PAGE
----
Born on September 23, 1899, in Dallas, Texas, Tom C. Clark pursued a career in law and eventually joined the U.S. Justice Department. Forming allegiances with Harry S. Truman, Clark was appointed U.S. attorney general upon Truman becoming president. Clark would later be appointed as a Supreme Court justice, serving on the court from 1949 to 1967. He died in New York City on June 13, 1977.
Background and Early Career
Thomas Campbell Clark was born on September 23, 1899, in Dallas, Texas. Raised in a family of lawyers, he went on to attend the University of Texas, where he earned his B.A. and law degree by 1922. He worked with his father's legal practice for a while before joining the district attorney's office for his home city, where he remained for several years.
Joins Justice Department
In 1937, Tom C. Clark started work for the U.S. Justice Department, and eventually became a political ally of Harry S. Truman. In conjunction with a committee backed by the future president, Clark worked on uncovering corruption in America's World War II efforts. He also served as a coordinator for the forced relocation and internment of Japanese-American citizens, an act which he later acknowledged as a mistake.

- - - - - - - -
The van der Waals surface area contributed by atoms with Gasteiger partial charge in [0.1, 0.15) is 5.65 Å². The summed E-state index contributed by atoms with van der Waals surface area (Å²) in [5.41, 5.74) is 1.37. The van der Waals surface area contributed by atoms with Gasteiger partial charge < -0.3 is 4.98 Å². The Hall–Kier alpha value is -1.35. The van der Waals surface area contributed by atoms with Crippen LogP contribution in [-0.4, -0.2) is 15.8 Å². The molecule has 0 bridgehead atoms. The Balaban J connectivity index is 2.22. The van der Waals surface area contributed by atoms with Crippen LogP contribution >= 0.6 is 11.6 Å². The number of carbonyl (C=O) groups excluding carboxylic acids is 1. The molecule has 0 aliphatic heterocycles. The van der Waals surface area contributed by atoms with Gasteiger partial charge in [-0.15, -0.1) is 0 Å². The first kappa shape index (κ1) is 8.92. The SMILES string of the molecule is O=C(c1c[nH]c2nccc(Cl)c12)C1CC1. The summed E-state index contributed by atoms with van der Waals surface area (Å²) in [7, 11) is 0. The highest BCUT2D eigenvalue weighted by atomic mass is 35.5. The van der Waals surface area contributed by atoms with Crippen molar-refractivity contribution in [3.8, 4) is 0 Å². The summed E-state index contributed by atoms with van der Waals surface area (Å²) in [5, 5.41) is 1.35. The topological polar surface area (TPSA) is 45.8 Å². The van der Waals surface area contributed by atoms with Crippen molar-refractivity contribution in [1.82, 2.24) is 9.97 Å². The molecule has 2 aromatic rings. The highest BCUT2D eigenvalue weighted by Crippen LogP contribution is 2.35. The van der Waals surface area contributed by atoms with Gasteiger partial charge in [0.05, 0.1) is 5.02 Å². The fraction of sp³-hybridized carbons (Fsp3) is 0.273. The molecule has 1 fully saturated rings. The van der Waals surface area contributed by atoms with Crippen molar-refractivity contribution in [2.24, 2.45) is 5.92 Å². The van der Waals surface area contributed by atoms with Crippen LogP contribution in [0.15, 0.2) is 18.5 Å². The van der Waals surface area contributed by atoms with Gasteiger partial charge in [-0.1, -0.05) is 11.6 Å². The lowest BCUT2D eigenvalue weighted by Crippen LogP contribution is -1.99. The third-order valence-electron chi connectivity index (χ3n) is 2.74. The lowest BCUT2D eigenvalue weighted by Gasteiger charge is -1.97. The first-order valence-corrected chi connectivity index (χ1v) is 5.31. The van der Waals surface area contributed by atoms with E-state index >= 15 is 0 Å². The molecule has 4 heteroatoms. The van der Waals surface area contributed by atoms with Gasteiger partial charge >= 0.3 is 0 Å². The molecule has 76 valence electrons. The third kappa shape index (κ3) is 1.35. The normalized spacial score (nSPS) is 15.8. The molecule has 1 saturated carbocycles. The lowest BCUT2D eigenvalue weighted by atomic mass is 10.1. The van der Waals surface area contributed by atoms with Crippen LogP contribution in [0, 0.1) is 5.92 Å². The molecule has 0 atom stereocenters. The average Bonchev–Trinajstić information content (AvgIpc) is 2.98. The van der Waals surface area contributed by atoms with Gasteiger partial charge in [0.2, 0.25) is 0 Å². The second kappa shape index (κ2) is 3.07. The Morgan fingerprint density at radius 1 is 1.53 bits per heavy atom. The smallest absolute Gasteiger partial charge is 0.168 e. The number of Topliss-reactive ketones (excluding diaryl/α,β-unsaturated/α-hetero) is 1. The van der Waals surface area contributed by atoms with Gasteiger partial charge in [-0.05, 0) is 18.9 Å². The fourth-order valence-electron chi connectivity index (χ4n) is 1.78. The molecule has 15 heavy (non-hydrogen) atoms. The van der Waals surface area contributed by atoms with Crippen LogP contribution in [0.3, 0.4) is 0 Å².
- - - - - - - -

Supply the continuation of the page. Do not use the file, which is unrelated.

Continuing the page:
From Attorney General to Supreme Court Justice
In 1945, President Truman appointed Clark as U.S. attorney general, with Clark remaining in the position for around four years. He was then appointed to the Supreme Court in the summer of 1949, and as such would help to shape some of the country's landmark legal decisions. (Clark implemented both conservative and liberal actions as a jurist, not always following presidential lines in his decisions. Truman later spoke out vehemently against his appointee.)
In the case of Youngstown Sheet & Tube Co. v. Sawyer in 1952, Clark sided with the Court's ruling that Truman's seizure of the steel mill industry to avert striking was unconstitutional. Clark would also be part of the Court's unanimous 1954 decision to end public school racial segregation in Brown v. Board of Education, as he had also voted to end segregation in his law school alma mater years earlier.
The next decade saw Clark writing the Court's opinion in its 1961 ruling (Mapp v. Ohio) that enforced particular regulations in search and seizure protocols. He also supported later rulings that ended the New York State Regents prayer and the recitation of the Bible in public schools.
Clark stepped down from the Supreme Court in June 1967 when his son, William Ramsey Clark, was appointed U.S. attorney general by President Lyndon B. Johnson, thereby avoiding a conflict of interest. The elder Clark continued to serve on the Federal Court of Appeals and worked as the initial director of Congress' Federal Judicial Center during the late 1960s.
Clark died on June 13, 1977, at the age of 77, in New York City. Years later, his daughter Mimi Clark Gronlund penned the 2010 book Supreme Court Justice Tom C. Clark: A Life of Service, with a foreword by Ramsey Clark.
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